• The constraint check. This constraint is very powerful and makes it possible to validate the inserted values.
  • The constraint collate. This constraint is used on columns that carry strings, and indicates how those strings should be compared with each other. The snack String represents the action of comparing or the sort. This problem is very simple when you limit yourself to lowercase unaccented letters, and can quickly become very complex when you take into account accents (also called diacritics) and lowercase / uppercase differences. The use of this constraint makes it possible to indicate which comparison methods will be used. We will not go further on this point.

2.3. Stresses on a table

There are four types of constraint on a table:

  • The constraint primary key. This constraint takes a list of columns as a parameter, and indicates that the combination of values ​​must constitute a primary key for the row considered.
  • The constraint foreign key: indicates that the group of columns in parameters references the group of column in parameter of referenceswhich must follow. The referenced columns or group of columns are not necessarily primary keys, the only constraint necessary on them is unique.
  • The constraint unique. This constraint takes a list of columns as a parameter, and indicates that the combination of the values ​​of these columns for a given row must be unique.
  • The constraint check: indicates a certain number of rules which must be verified on a group of columns.

2.4. Naming of constraints

Finally, note that it is possible to name all the constraints that we define. If one does not give an explicit name to these constraints, then they will bear names by default. These names are used by database systems in their error messages, so sometimes it is very useful to give explicit names to these constraints, so that they can be referenced quickly.

We will see several examples of constraint naming in the examples that follow.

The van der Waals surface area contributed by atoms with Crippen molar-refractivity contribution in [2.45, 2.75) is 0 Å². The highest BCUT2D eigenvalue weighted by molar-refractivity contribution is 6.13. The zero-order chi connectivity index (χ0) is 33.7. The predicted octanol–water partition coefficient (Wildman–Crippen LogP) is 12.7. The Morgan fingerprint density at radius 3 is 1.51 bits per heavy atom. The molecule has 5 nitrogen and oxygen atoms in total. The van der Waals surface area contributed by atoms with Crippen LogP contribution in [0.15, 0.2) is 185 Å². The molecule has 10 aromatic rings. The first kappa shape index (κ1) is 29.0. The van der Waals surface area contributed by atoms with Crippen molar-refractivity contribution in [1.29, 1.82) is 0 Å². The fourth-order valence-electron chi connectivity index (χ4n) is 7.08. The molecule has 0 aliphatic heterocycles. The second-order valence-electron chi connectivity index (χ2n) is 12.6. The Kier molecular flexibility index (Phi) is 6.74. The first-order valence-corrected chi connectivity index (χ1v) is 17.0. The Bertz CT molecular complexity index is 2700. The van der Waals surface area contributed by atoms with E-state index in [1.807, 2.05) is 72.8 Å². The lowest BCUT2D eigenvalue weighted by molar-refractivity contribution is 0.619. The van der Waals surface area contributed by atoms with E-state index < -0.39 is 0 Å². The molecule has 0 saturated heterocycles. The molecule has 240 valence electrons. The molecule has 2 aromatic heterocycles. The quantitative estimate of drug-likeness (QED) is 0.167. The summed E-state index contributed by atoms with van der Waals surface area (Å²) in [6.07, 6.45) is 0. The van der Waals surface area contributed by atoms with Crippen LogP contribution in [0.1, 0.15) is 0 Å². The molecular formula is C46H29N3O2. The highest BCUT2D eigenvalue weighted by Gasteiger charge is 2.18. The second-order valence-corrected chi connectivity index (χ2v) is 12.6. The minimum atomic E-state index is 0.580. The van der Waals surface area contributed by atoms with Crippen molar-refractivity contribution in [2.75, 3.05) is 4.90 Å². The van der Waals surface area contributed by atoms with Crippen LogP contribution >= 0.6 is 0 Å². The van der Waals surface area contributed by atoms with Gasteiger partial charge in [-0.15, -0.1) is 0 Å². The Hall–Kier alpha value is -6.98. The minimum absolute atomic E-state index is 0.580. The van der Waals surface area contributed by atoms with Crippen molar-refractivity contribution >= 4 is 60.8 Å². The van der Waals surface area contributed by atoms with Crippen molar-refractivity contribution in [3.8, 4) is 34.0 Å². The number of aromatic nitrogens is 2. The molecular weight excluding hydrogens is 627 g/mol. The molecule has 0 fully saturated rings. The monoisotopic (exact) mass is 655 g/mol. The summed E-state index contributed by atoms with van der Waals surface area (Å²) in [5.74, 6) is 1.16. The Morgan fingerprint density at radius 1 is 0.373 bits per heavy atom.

2.5. Examples of creating tables

Now let’s see examples using all of these definitions.

Example 19. Table with primary key and unique name

create  table country (
   id     int   primary   key ,

   name  varchar(32)  unique  not  null
) ;


This first table is used to record countries. Each country has one ID, which is its primary key. It is described by a name, which must be unique, and not zero.

Example 20. Table with composite primary key, foreign, constraint check

create  table team (
   country_id  int  not  null  references country(id) , 
   id   you are   not   null ,
    
   name  varchar(32)  unique  not  null, 

    constraint pk_team  primary  key (id, country_id)
);


Our second table is used to store teams. Each team belongs to a country, represented by the column country_id, declared as foreign key on the column idof the table country.

It has a constraint declaration on a table: a composite primary key, on the idand columns country_id. A primary key declared on multiple columns is called a composite primary key .

Example 21. Table with checkcomplex constraint

create  table player (
   country_id           int  not  null  references country(id) , 
   id                    you are   not   null ,

   team_id              int  references team(id), 

   family_name  varchar(32)  not  null, 
   first_name   varchar(32)  not  null, 

   retired              int  not  null  default 0  check (retired = 1  or retired = 0),

   birth_year           int  not  null  check (birth_year > 0), 
   prof_year            int  not  null  check (prof_year > birth_year), 

    constraint pk_player  primary  key (id, country_id)
);


The same composite primary key and foreign key mechanism is used to create this table player. Note that a player can belong to a team, but this team is not part of the primary key. Indeed, an inter-contract player is not part of any team, so this field must be able to be zero, so he cannot participate in the primary key. Also, this field will certainly see its value vary, and it is never a good idea to vary the primary key of an entity.

Finally, note the declaration of the constraint on the value retired, which takes the value 0 by default, and can only take the values ​​1 or 0.

2.6. Modifying a table

It is possible to modify certain characteristics of a table once it has been created. The command that is used to do this is alter tablefollowed by the name of the table.